* The article from which this commentary derives is available at and will be published in the Berkeley Technology Law Journal in 2010. The full article provides substantially more detail and explicates not only the substantive rules governing claim construction but also judicial management of the claim construction process. This works grows out the Patent Case Management Judicial Guide project, a treatise developed for federal judges published in 2009 by the Federal Judicial Center. It can be downloaded from and will soon be available in an updated edition from Lexis. We worked with leading patent jurists, practitioners, and academics in developing this guide. We thank the Berkeley Center for Law & Technology and the Federal Judicial Center for their generous support of these projects. We owe special thanks to Judge Ronald Whyte, Judge Kathleen O’Malley, Lynn Pasahow, James Pooley, Mark Lemley, George Pappas, Nick Brown, Carolyn Chang, Tom Fletcher, Jeff Homrig, Marc David Peters, and Sue Vastano Vaughan for their contributions to this project. We also thank Laura Rocheloios and By Design Legal Graphics for their assistance with illustrations.


30 thoughts on “Claim Construction: A Structured Framework*

  1. 29

    The patent prosecutor’s reference “Landis on Mechanics of Patent Claim Drafting” on page 8 has been supplanted by “Faber on Mechanics of Patent Claim Drafting”.

  2. 28

    “Claim meaning” is something I questioned early on without the knowledge of the law in patent matters. Being a non-law individual, it is a challenge to understand and write my thoughts about these questions on patent claims, however I find the questions important enough to try. Claims, as I see it, should be in some agreed upon terms, terms that the exam and inventor understand each other. As it is now I feel there is no way to know if an exam “understands” the inventor’s claims, that results in a grant made in error if not. The understanding is not a matter of how well something is written, it IS the thought, concept, that must get through to make the best eval and grant. The terms must be clear, not just the judgement of the exam, this is where terms play the most important role. The question is how does one write claims within a “set” of terms without the important details of the idea being lost because of what the terms lack. I take an approach to the question from law, when looking at all the writings done in law, it is not only the terms, but also form that gives clear understanding to those that understand the terms and forms.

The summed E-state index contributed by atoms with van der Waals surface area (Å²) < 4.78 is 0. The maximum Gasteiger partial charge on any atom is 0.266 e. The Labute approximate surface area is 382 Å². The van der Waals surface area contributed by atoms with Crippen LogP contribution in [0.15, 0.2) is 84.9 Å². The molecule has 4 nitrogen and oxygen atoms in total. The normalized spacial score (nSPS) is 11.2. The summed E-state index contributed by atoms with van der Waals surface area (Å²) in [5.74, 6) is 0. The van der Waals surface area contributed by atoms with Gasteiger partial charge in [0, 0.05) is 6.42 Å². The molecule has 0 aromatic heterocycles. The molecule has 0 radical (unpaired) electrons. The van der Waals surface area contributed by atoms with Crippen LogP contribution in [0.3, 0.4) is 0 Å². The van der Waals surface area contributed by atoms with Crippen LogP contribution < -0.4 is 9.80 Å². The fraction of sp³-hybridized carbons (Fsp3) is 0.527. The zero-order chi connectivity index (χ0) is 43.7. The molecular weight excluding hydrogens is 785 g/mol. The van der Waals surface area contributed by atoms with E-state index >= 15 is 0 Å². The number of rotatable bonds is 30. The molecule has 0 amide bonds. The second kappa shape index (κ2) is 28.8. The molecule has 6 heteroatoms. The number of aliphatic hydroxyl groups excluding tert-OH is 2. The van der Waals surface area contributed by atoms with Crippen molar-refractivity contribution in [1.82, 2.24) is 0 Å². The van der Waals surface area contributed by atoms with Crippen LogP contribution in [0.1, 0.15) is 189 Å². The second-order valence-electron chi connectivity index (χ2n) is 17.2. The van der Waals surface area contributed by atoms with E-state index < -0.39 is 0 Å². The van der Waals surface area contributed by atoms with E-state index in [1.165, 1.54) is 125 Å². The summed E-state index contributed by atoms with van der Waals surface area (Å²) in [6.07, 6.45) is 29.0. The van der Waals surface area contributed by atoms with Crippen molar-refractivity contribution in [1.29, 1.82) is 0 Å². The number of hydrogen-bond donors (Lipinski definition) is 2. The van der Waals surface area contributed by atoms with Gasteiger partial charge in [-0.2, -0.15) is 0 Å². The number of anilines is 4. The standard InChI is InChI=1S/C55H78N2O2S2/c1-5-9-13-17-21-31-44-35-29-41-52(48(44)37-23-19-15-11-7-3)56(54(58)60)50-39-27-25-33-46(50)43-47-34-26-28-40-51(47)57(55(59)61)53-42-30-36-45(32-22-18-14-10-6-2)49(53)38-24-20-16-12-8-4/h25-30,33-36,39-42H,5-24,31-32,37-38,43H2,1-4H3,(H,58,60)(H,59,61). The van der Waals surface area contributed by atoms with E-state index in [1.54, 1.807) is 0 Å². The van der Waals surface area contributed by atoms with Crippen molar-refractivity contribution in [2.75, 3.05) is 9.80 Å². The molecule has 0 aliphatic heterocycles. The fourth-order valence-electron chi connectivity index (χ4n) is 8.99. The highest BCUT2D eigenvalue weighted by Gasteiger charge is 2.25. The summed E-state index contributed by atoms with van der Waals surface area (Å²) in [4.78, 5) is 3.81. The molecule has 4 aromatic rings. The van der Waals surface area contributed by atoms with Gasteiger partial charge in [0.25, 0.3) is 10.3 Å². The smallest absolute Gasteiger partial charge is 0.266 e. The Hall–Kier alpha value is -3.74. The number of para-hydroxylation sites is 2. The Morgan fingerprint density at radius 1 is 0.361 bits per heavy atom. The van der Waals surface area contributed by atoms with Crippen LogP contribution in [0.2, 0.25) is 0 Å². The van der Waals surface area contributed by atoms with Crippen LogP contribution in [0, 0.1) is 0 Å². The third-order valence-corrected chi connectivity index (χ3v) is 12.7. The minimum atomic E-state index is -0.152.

3. 27

    Reflecting on how it is done in other jurisdictions will violate the fact that those jurisdictions do not rule here MaxDrei.

    You have once again stepped over from proslytizing to conflating.

    I forgive you – you have been trying hard to think before posting and I want to encourage you to continue.

  4. 26

    I’m struggling to follow you Bread. There is more than one way to skin a cat, or define a patentable invention, of course. That’s trite. You surely don’t suppose I’m denying that, do you?

    Out of the infinity of different independent claims one could write, one is actually written. If that one claim is “unclear” it’s “bad” right?

    If several independent claims use different words to define the “same” thing, that can’t help but do violence to the “clarity” that is delivered by a single independent claim. There is no sufficient reason to permit the practice.

    It is thought by lawyers that a scattergun slew, and a Doctrine of Equivalents, are needed, because no drafting can be good enough to secure a fair scope of protection for the inventor. But that’s pure parochial ignorance. See how claims are construed by technical judges and patent agents (as opposed to lawyers) in England, or how it’s done in mainland Europe, and reflect on that.

  5. 25


    You may have prematurely jumped to the “only” conclusion concerning “diversity” in claims (claiming different inventions).

    Explaining is not the same as enabling – no need to walk down that path.

    Let’s stick to your statement: In any one patent there can be claimed only one “inventive concept”. You then incorrectly limit the number of claims with an assumed one claim – one concept mindset.